There isn't much in the way of a tutorial in the co-op campaign, so I don't suggest jumping straight into it if this is your first experience with Portal, though it can be done. You have a few unique actions in co-op play, some of which are useful (such as setting a countdown so that you can flick switches simultaneously or putting a marker in the spot you want your partner to put their portal), while others are entirely for show (waving, high-fiving, dancing and playing paper-scissors-rock). Solving even the simplest puzzles in the co-op campaign requires teamwork, so while the puzzles aren't necessarily more complex, they do require a bit of extra work to solve. Solving puzzles with a friend is heaps of fun, and that it is handled so well is another feather in Valve Software's cap.

As the game progresses you're introduced to, and required to master, many new concepts and objects. There are hard-light surfaces which can be used to create bridges over large gaps, as well as create a barrier between you and any turrets (which are only too happy to blast any human to smithereens). There are faith-plates, which are mini-catapults built into the ground that send you flying if you stand on them. There are three types of gel to come to grips with; repulsion gel (which is extremely bouncy), propulsion gel (you move at high speed any time you walk on it) and conversion gel (which transforms ordinary surfaces into a surface that can sustain portals). Lastly, there is something called an excursion funnel which is a beam that carries any object along its path, which can naturally be redirected with careful portal placement. Learning how to use these objects effectively is absolutely essential to your progress in Portal 2, and it's also a lot of fun.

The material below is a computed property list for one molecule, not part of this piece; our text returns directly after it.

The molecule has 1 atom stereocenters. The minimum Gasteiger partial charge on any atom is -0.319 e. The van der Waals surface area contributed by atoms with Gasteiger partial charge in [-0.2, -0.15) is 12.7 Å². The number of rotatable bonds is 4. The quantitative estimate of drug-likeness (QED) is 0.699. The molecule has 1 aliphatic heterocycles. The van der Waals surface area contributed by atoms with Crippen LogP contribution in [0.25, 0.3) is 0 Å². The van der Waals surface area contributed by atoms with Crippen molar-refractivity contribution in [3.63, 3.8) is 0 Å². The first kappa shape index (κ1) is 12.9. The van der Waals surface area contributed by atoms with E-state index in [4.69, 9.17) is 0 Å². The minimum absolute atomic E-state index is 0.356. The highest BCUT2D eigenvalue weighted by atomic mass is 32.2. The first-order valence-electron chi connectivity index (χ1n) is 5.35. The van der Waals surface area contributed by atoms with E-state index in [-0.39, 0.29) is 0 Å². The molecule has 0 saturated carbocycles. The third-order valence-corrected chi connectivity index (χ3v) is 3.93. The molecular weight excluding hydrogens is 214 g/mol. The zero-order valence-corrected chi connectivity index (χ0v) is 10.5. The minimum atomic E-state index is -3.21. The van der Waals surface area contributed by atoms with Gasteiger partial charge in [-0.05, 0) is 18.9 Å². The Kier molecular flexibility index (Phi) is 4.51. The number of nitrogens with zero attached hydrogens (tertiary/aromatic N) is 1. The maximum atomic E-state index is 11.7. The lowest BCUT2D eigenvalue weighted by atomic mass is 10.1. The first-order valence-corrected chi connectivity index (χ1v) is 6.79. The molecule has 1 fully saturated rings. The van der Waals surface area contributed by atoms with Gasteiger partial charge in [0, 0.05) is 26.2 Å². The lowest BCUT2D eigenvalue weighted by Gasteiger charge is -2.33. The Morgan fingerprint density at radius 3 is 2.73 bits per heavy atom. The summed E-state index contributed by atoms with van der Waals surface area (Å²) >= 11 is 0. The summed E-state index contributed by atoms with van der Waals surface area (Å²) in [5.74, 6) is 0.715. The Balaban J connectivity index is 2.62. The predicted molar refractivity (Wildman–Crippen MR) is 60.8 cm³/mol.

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Another Portal 2 screenshot...
I've played a lot of Portal 2 since it landed on my desk and in all that time I can only think of one issue/complaint/grievance that I have with it. Initially all of the tests and the game in general, take place in contained environments, with all the elements needed to solve puzzles at your disposal. As you make your way through the game, the environments open up and become incredibly vast. When this happens you'll spend a fair bit of time looking for walls in the distance which you can sustain your portals. If you spot them, great, you can move on, but if you can't find them then your progress halts until you can. Much of the game proper is spend staring at walls trying to figure out how to place portals and objects in order to solve puzzles, but these are followed by moments of great satisfaction when you solve them. Looking for walls on the other hand, is not rewarding, nor particularly fun. While it's a natural progression to take the game from small-ish environments to something much more open-ended, I have to say that I felt the game worked best in the smaller, contained areas.